- And last but not least, WASH YOUR HANDS. You could eat at the cleanest place ever, but if your own hands aren’t clean, you could be making yourself ill.
- Traveling with an allergy? Research ahead of time how to explain your allergy. Keep in mind that store owners and restaurant staff might not know all the foods that contain allergens, so it’s helpful to know the names of some of these too. If you’re gluten-free, pick up a handy Gluten-Free Translation Card with descriptions of Celiac disease, cross-contamination risk, and local Brazilian ingredients in Portuguese.
Then there’s a load of international cuisine. Let’s not forget that Brazil has the largest Japanese population outside of Japan. Portuguese, African, and Italian influences abound. Just be smart with where you choose to eat and your tastebuds and tummy will thank you!
Can you drink the water in Brazil?
Drinking water in Brazil is safe…
…but not always.
It’s safe to drink the water in Rio and Sao Paulo.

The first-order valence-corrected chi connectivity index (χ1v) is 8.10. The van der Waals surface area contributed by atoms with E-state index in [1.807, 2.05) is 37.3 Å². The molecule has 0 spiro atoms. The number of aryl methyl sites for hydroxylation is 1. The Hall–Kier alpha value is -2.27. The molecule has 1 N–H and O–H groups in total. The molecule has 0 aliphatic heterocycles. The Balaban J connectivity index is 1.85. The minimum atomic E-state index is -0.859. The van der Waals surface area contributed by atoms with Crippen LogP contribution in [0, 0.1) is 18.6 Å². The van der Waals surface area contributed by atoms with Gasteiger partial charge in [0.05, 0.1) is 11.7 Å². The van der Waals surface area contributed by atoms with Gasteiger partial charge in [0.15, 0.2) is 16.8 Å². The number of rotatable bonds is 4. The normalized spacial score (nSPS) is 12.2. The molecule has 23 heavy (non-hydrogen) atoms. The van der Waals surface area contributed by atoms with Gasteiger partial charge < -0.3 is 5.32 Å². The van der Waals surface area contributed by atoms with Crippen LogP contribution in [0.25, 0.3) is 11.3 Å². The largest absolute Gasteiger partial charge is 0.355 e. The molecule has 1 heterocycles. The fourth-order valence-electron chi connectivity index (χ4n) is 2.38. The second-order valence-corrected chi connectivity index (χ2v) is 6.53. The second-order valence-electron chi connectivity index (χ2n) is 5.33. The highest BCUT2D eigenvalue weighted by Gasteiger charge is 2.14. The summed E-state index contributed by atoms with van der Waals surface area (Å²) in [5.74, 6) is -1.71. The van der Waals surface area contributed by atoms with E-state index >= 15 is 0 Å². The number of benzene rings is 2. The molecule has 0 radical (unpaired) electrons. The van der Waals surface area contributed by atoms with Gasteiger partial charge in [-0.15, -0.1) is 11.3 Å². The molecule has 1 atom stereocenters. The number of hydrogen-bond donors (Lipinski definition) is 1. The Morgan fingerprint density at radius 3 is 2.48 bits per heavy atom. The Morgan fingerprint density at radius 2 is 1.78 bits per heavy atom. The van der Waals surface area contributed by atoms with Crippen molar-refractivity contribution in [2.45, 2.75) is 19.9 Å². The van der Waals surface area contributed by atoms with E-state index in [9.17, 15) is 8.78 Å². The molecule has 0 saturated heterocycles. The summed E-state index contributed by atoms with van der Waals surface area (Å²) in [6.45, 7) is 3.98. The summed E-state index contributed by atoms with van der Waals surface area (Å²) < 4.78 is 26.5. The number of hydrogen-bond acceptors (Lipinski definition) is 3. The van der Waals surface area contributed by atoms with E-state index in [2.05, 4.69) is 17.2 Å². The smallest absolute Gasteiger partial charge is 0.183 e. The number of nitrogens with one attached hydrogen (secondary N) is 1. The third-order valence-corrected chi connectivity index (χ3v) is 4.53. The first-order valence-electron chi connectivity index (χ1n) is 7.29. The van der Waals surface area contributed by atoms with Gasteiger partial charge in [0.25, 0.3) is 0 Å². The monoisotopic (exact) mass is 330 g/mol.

However, most hotels will offer filtered water. That’s because the unfiltered stuff is pretty awful and does not taste good. You’ll want to bring a reusable water bottle so you can take some of this liquid gold with you instead of using disposable water bottles.
Outside of these cities, and especially in remote areas, we wouldn’t trust the liquid that comes out of taps. Bring iodine tablets, water purifiers, or just boil the water – a minute should do, but add some extra boil time for higher altitudes.
Another way to feel confident about your water is to bring along the GRAYL GEOPRESS. If you’re ever unsure, you can light it up just in case for that extra peace of mind (and stomach).
It’s always good to bring an insulated water bottle to take your clean water with you and keep it cool during your day adventures.
Is Brazil safe to live?
There are definitely some issues when it comes to living in Brazil. This is mostly to do with crime.
You will probably have to live very differently to how you’re used to.
It’s the kind of place where everybody knows somebody who has been affected by crime in some way. And where lots of people live in apartments with security or in gated communities – or both.